How to Compose a Title for Your Research Paper

Posted on February 7, 2012 by

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Titling: A neglected, but important task for technical writers.

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As you craft a name for your paper, you should consider these potential objectives for the title you choose. A title should:

  1. Describe the content of the paper;
  2. Distinguish the paper from others on a similar topic;
  3. Catch the reader’s attention and interest;
  4. Match search queries so people will find your paper (and cite it).

#4 sticks out doesn’t it?  It seems obvious that #1 would be the most important objective for a title. But as search and electronic publishing becomes more and more important in research I’ve come to believe that the last point (search) may indeed be the most important. Think of it as SEO (search engine optimization) for your research vision.

The importance of research vision SEO

I’m sorry to say that I’ve attended more than one talk at an important international conference where someone else presented a paper exactly describing an idea I had published earlier. Whose fault is that? Well it was my fault. When I dug up my old paper I realized that the particular idea wasn’t reflected in the paper title at all. It was “buried” in the content.

Most people begin a research project with a comprehensive review of the literature. It is crucially important that they find your paper when they’re at the beginning of their research/writing cycle.  Assuming your work is good, if they find your paper early on, you’ll help them avoid reproducing your work, and perhaps encourage them to make use of your ideas as they go forward. And of course you’d like them to cite your paper as well.

A well crafted title is the best way to accomplish this goal.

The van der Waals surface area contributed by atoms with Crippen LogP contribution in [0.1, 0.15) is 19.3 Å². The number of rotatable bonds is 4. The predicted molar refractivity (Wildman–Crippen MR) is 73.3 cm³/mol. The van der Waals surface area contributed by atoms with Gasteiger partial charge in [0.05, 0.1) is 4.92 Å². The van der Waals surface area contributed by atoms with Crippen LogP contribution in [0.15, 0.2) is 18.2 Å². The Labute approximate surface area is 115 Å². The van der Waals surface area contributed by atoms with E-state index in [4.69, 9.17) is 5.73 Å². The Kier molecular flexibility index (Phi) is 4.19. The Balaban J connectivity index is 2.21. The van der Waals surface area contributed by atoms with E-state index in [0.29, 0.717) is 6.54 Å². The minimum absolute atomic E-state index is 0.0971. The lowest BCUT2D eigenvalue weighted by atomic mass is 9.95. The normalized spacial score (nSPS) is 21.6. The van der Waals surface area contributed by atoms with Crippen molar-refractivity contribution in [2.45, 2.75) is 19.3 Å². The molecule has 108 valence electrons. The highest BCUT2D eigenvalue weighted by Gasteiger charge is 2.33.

How does one accomplish this with a title? The most important thing to realize is that long titles are OK. Don’t prioritize a short, snappy title at the expense of a full description. Make sure that your important claims are reflected in the title. Also, be sure to include the keywords that define the niche your paper occupies. Otherwise folks won’t find it.

Example: Suppose you’re a robotics researcher, and you’ve discovered that probabilistic pathfinding is far superior to earlier methods that depended on deterministic methods. You might choose a title like

Probabilistic Pathfinding: Beyond Deterministic Methods for Navigation in Rough Terrain

Note that we include both the old method ‘s name and the new idea in the title.  So folks searching for work using the old approach (deterministic) will also discover your new idea (probabilistic) when they might not have otherwise.

Making it catchy

It’s also useful to create a title that sticks with people. You might consider a few devices to help you there. How about a snappy name or acronym for your approach?

GRAMMPS: A generalized mission planner for multiple mobile robots in unstructured environments

Did you know that people actually prefer titles that contain a colon? Don’t force it, but if a two-part description of your paper fits well into an “idea:description” template, go for it:

Household robotics: autonomous devices for vacuuming and lawn mowing

What not to do

It’s probably a bad idea to choose a provocative title alone. For instance

What are the ants doing?

would be bad, but

What are the ants doing? vision-based tracking and reconstruction of control programs

is great because it is both catchy/provocative and also explanatory.

A few thoughts by others

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